And Iraq is a bit of a mess. All the reconstruction somehow just didn’t happen – fifty-three billion dollars spent and not much of anything to show for it – an electrical grid that provides maybe four hours of power a day, on a good day, when before we arrived that wasn’t a problem – and sewage treatment plants that don’t work and aren’t even connected to anything at all. The locals are a bit unhappy with us. And their own government isn’t there – they don’t quite have one. They had their national elections in March. September opens with no government yet. They haven’t been able to form one – they’re still discussing the matter, off and on. And the Sunni guys are blowing up this and that. These are the guys we paid during The Awakening to join us and fight the bad guys. Now we’re easing out and not paying them any longer, and they’re back to their old ways, blowing up the Shiites who now nominally run the place. They don’t want to be eliminated. And we’re no longer a factor.
Calling this a victory would be quite a stretch. The best we can say is that it’s over – sort of. We certainly didn’t lose – not at all. But it’s hard to say we won. We did prevail, or at least did the best we could. It is probably best to avoid talk about winning big or really losing, because we didn’t exactly lose – far from it. But what’s left? We can say we’re leaving.
And of course this led to the most necessarily absurd speech by an American president in years:
President Obama declared an end on Tuesday to the seven-year American combat mission in Iraq, saying that the United States has met its responsibility to that country and that it is now time to turn to pressing problems at home.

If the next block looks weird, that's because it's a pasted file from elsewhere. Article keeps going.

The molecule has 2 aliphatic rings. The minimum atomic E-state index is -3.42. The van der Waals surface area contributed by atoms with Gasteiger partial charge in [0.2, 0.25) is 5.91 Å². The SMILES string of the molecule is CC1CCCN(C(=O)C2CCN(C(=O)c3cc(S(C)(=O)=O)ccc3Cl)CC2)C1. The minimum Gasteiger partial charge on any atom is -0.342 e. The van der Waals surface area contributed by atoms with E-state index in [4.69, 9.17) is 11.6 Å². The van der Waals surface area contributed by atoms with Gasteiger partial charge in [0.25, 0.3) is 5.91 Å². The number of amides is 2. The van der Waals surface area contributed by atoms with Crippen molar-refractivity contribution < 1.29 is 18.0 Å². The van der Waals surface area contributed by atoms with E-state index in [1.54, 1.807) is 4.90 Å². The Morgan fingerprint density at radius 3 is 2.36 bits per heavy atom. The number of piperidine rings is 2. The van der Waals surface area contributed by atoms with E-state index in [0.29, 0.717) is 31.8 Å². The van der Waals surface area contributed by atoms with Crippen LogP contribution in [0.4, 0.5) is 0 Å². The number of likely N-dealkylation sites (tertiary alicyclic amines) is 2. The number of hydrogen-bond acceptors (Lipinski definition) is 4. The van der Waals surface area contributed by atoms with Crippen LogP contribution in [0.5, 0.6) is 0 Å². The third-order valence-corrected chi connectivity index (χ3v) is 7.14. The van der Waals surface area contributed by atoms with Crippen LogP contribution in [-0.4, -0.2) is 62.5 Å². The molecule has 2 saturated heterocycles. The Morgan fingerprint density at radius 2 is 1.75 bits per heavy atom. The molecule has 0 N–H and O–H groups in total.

In a prime-time address from the Oval Office, Mr. Obama balanced praise for the troops who fought and died in Iraq with his conviction that getting into the conflict had been a mistake in the first place. But he also used the moment to emphasize that he sees his primary job as addressing the weak economy and other domestic issues – and to make clear that he intends to begin disengaging from the war in Afghanistan next summer.
“We have sent our young men and women to make enormous sacrifices in Iraq, and spent vast resources abroad at a time of tight budgets at home,” Mr. Obama said. “Through this remarkable chapter in the history of the United States and Iraq, we have met our responsibility. Now, it’s time to turn the page.”
The man is great at making inspiring speeches. This wasn’t want one of them. It couldn’t be. He had to say, well, that’s over – we have other critical issues that need attention. Let’s talk about those. It’s little wonder that if you flipped between CNN and Fox News and MSNBC after the speech you heard pundit after pundit say that was a real dud. What did they expect?
The president celebrated our technical compliance with the Status of Forces Agreement negotiated by President Bush and the Iraqi government with a somber speech from the recently redecorated Oval Office. … Obama talked at length about the state of America at home. He mentioned our recession in the fifth sentence. He positioned the official end of the Iraq war not as our opportunity to refocus on Afghanistan, or defeating al-Qaida, but as the time to get America back to work.
That wasn’t inspiring, but it couldn’t be:
I don’t think it was a particularly great or memorable speech, and I also think it scarcely would’ve mattered if it had been a great speech in this media environment and political climate, but this is more or less the withdrawal we were promised, even if tens of thousands of troops remain, and some of them are sure to be killed in the months and years ahead.